By the year 2065, dramatic advances will have likely occurred in the microsurgical, endovascular, and radiosurgical approaches to neurovascular diseases, to a point perhaps of rendering them obsolete in their current form. On the microsurgical front, significant strides will have been made through a combination of sophisticated intraoperative navigation, making tailored cranial and micro-endoscopic approaches safer, allowing greater maneuverability and visualization through minimally invasive procedures. Furthermore, pharmacological advances in cerebral protection and more precise intraoperative monitoring will allow for safer operative processes. Robotics will undoubtedly be a big part of the neurovascular surgical environment.

On the endovascular front, MRI-guided interventions will likely have supplanted fluoroscopic-guided procedures. Moreover, nanotechnology will allow a revolution in devices that can be navigated to the brain without the use of catheters and wires (Figure 4). It is also likely that biological therapies will be commonly delivered endovascularly. It is conceivable, for example, that embolic agents for aneurysms and AVMs will be targeted at the biology of the disease itself.

Radiosurgery will likely continue to become more precise. This could be achieved by combining radiosurgery with biological sensitizers that are delivered endovascularly. Furthermore, parent artery reconstruction for atherosclerosis and aneurysms will have become more biologically sophisticated with less need for antiplatelets. And finally, postoperative care will be enhanced by sophisticated neuromonitoring modalities, which incorporate both robotics and advanced brain physiological monitoring. The field of rehabilitation will also be radically different, with brain computer interfaces and robotics restoring function where it has been lost.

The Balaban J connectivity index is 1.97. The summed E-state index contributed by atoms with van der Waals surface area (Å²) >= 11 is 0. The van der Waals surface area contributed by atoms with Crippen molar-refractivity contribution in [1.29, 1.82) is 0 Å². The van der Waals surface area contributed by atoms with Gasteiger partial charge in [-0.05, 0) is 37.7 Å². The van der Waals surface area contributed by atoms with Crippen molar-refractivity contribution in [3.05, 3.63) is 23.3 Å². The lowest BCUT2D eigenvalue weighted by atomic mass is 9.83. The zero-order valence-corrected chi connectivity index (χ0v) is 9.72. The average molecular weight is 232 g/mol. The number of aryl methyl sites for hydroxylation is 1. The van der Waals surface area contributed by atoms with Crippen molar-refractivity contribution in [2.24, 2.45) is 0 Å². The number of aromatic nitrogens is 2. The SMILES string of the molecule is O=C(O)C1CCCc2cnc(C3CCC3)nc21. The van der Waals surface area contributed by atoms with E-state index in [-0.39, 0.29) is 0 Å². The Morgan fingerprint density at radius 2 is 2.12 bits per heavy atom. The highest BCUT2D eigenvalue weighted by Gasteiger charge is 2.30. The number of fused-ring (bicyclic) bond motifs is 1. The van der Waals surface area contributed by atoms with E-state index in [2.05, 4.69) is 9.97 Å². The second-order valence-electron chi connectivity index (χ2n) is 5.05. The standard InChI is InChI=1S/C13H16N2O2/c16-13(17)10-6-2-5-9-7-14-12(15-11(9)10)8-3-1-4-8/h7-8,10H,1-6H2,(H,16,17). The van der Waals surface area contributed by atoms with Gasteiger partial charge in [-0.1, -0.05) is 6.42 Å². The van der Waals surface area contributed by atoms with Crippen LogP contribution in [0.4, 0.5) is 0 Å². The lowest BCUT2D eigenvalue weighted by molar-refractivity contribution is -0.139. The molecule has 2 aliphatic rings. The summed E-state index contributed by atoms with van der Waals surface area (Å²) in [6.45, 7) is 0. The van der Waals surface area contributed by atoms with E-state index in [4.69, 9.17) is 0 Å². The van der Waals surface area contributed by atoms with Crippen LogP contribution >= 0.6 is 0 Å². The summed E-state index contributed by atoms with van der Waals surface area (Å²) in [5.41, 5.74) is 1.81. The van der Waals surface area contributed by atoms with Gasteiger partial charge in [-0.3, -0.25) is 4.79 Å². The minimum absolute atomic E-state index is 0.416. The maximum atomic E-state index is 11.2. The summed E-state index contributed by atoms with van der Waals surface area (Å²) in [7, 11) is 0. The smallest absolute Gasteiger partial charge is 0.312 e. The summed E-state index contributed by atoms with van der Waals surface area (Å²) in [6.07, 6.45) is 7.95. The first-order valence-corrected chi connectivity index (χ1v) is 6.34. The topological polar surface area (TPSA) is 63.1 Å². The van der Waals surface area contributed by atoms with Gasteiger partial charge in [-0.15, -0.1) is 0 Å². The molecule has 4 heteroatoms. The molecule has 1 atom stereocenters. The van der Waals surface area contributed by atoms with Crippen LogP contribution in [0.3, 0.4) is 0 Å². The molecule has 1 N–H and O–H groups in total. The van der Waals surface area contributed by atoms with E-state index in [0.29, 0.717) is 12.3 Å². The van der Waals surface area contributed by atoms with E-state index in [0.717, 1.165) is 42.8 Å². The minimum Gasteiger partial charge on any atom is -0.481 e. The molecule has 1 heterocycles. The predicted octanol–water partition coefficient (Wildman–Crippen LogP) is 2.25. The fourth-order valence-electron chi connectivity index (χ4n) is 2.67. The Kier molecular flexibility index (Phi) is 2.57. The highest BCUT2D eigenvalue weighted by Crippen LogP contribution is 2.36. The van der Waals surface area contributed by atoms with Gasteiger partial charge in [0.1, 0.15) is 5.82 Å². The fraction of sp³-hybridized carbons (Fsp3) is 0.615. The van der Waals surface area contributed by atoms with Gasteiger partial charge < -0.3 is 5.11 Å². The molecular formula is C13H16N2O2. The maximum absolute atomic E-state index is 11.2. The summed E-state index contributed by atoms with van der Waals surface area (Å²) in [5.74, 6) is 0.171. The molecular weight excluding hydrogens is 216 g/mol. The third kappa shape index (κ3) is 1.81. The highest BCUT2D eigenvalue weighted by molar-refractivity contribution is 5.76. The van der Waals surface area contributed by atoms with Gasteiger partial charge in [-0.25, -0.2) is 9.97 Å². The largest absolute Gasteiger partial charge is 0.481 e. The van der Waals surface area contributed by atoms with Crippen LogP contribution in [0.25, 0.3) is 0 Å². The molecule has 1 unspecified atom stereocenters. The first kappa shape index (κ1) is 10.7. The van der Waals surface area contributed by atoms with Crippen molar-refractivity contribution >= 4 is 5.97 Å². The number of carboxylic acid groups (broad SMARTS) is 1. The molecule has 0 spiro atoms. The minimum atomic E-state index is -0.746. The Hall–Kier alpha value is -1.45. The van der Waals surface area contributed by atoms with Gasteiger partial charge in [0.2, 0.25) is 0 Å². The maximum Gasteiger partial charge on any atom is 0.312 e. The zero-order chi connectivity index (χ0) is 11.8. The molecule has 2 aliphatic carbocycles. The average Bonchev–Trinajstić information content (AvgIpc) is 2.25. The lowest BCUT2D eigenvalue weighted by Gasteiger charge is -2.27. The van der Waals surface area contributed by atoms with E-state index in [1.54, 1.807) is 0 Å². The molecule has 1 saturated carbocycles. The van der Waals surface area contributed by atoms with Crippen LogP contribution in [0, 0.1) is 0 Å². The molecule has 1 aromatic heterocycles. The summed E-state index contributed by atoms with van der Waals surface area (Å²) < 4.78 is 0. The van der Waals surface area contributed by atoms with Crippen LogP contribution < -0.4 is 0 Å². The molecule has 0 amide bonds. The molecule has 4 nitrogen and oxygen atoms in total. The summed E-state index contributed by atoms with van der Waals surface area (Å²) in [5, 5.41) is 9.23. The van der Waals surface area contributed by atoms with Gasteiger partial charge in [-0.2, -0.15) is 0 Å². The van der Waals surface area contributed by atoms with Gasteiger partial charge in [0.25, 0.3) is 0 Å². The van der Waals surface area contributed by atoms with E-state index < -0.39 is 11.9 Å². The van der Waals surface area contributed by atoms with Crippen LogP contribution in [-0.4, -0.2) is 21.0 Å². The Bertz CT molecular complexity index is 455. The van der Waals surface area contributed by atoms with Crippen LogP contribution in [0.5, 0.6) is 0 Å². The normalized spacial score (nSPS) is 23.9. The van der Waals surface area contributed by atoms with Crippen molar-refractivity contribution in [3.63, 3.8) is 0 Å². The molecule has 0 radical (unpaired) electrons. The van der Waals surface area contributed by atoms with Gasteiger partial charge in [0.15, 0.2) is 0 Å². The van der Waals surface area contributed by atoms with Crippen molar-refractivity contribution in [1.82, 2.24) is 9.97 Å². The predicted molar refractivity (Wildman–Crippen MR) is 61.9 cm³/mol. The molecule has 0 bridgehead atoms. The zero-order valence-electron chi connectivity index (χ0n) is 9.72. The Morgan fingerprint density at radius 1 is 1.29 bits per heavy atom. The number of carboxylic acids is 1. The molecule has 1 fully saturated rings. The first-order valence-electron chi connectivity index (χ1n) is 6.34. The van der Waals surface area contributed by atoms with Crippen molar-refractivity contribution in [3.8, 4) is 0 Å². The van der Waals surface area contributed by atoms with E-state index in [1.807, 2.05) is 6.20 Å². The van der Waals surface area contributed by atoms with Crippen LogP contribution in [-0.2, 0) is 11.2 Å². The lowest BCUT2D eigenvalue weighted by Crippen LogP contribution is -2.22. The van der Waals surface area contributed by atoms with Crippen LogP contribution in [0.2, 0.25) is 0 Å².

Over the next 50 years simulation (Figure 5) will evolve to the point of making a simulated operation indistinguishable from a real one. Such an operation would likely be holographic and enabled by computing technology that makes today’s technologies appear primitive. This will result in a dramatic enhancement of surgical skills at a younger age. Patient-specific simulation will facilitate more precise device selection, reduce infection and radiation doses, and accelerate research on best surgical and interventional approaches.

From science fiction to reality, human creativity and ingenuity seem to have no boundaries. The next 50 years in vascular neurosurgery will be exciting beyond imagination. Given the exponential explosion of progress in biomedical and non-biomedical sciences and the spirit of ingenuity that marks our current time in human history, it is beyond plausible that we are entering the dawn of a platinum era in vascular neurosurgery that will manifest brilliantly in 2065.

Figure 1: The Fantastic Voyage (Brit Posters Odeon, 1966)

Figure 2: An aerial photograph of the F-35 in action (Lockheed Martin)

Figure 3: A rendering of a hospital drone delivering medical supplies (The Futures Agency, 2014),/font>

Figure 4: A rendering of a vascular nanorobots breaking up a thrombus with lasers (Victor Habbick Visions/ Science Photo Library)

Figure 5: Vascular bypass simulation at 2014 CNS Annual Meeting